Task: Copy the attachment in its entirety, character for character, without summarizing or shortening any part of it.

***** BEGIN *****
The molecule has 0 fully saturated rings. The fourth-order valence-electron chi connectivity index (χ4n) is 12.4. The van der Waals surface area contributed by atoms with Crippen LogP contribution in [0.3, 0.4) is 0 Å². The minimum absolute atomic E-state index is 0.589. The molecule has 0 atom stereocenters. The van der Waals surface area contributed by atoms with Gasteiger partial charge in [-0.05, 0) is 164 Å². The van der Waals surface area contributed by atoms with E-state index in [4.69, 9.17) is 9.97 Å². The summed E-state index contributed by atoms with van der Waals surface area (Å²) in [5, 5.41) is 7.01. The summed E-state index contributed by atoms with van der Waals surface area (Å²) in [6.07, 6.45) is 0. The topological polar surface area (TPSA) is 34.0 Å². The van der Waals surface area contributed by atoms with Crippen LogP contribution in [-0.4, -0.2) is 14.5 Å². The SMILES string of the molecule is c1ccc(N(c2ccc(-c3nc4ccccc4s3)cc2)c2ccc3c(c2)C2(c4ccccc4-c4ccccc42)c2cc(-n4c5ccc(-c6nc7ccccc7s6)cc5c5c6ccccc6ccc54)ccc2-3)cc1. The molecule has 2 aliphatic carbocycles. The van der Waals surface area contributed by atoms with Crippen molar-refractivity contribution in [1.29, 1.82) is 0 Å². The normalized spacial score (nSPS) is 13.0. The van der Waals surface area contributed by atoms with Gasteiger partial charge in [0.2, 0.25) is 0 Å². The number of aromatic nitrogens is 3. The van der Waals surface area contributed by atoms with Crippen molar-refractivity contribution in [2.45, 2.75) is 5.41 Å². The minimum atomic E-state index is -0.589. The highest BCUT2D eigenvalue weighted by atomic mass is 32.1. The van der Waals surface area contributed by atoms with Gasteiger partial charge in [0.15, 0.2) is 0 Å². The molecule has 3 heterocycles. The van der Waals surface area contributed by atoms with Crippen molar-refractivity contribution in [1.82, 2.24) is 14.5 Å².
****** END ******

The molecule has 0 fully saturated rings. The fourth-order valence-electron chi connectivity index (χ4n) is 12.4. The van der Waals surface area contributed by atoms with Crippen LogP contribution in [0.3, 0.4) is 0 Å². The minimum absolute atomic E-state index is 0.589. The molecule has 0 atom stereocenters. The van der Waals surface area contributed by atoms with Gasteiger partial charge in [-0.05, 0) is 164 Å². The van der Waals surface area contributed by atoms with E-state index in [4.69, 9.17) is 9.97 Å². The summed E-state index contributed by atoms with van der Waals surface area (Å²) in [5, 5.41) is 7.01. The summed E-state index contributed by atoms with van der Waals surface area (Å²) in [6.07, 6.45) is 0. The topological polar surface area (TPSA) is 34.0 Å². The van der Waals surface area contributed by atoms with Crippen LogP contribution in [-0.4, -0.2) is 14.5 Å². The SMILES string of the molecule is c1ccc(N(c2ccc(-c3nc4ccccc4s3)cc2)c2ccc3c(c2)C2(c4ccccc4-c4ccccc42)c2cc(-n4c5ccc(-c6nc7ccccc7s6)cc5c5c6ccccc6ccc54)ccc2-3)cc1. The molecule has 2 aliphatic carbocycles. The van der Waals surface area contributed by atoms with Crippen molar-refractivity contribution in [1.29, 1.82) is 0 Å². The normalized spacial score (nSPS) is 13.0. The van der Waals surface area contributed by atoms with Gasteiger partial charge in [0.2, 0.25) is 0 Å². The number of aromatic nitrogens is 3. The van der Waals surface area contributed by atoms with Crippen molar-refractivity contribution in [2.45, 2.75) is 5.41 Å². The minimum atomic E-state index is -0.589. The highest BCUT2D eigenvalue weighted by atomic mass is 32.1. The van der Waals surface area contributed by atoms with Gasteiger partial charge in [0.15, 0.2) is 0 Å². The molecule has 3 heterocycles. The van der Waals surface area contributed by atoms with Crippen molar-refractivity contribution in [1.82, 2.24) is 14.5 Å².